The farmers would be waiting for a break so they could go out and plow their fields and eventually there would be a break and they’d plow and then my dad would wait for it to rain again. Then he and I would get in the car, drive some place east or south of town and go walk the muddy fields looking for arrowheads. My dad knew where to look and he got permission from the farmers to go. My dad would say, “Don’t walk on the corn coming up. Stay inside the rows.” It was just correct behavior for the privilege of walking out there. My dad would say, “Look for an unusual shape”. And he would also say, “Don’t look hard. Just scan the area and you will see a shape or color that doesn’t fit.” Our boots would be caked with mud. I called it “mud foot” and it was hard to walk. But every once in a while there would be something that didn’t fit and there it would be. Mostly hide scrapers but sometimes a whole arrowhead. I still have two small hatchet heads. My dad would say, “It fascinates me to think that I am holding something and the last person to hold it was maybe the person who made it.”

I credit my dad with teaching me how to see. I had so much practice seeing while walking those plowed fields. I can find anything now.

Sometimes it was a beautiful day. A little cool, very clear and breezy. Hawks would be circling right over our heads. I tried whistling to them. Sometimes they would whistle back and we  would have a short conversation before they would move on as if to say, “Nice talking with ya but I’m on the hunt for breakfast.” Whenever I see a hawk now I always try to make conversation. They always look, at least. What is she saying? Terrible accent. Sometimes they whistle in reply. Or so I’d like to think.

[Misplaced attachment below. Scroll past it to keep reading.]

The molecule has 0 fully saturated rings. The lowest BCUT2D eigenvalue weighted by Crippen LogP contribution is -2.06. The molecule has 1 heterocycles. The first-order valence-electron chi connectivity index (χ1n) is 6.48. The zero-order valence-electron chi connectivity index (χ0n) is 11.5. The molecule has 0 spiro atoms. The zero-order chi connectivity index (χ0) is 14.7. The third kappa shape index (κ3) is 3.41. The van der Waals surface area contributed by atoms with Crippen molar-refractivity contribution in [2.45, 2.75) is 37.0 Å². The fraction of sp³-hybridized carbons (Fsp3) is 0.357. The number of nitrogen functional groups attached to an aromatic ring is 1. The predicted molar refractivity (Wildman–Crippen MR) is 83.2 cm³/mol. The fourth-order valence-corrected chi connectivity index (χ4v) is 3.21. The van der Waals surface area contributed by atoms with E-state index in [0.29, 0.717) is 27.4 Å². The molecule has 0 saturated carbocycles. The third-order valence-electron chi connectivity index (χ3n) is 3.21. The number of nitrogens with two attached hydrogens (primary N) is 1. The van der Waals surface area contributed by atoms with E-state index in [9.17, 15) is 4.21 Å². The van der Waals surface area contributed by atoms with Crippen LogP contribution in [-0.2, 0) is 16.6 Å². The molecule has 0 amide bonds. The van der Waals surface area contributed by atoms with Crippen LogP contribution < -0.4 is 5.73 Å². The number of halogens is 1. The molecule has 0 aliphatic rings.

Spring is a time of wind in Iowa. Strong steady wind from the north and perfect for flying kites. The best part was letting the kite go. It would go so high! I could barely see it! “What if an airplane hits it, Dad?”  I don’t know why I worried about this. Airplanes were rare in the 50s. When an airplane flew by we would run until we saw it and crane our necks. It was a special occasion.

Dad would make the appropriate amount of tail from ripped bed sheets so the kite wouldn’t whip around in frantic circles and then we’d let it fly. There is a lot of open space in Iowa so a kid can let the kite go a long ways without issues. Dad would say, “Let’s send a message to the kite” and we’d write a note. He’d tear a little hole in the middle of the note and string it on the kite string. Up that note would go. Can I remember what I wrote? Not at all. But it doesn’t matter. We were sending a message into the stratosphere.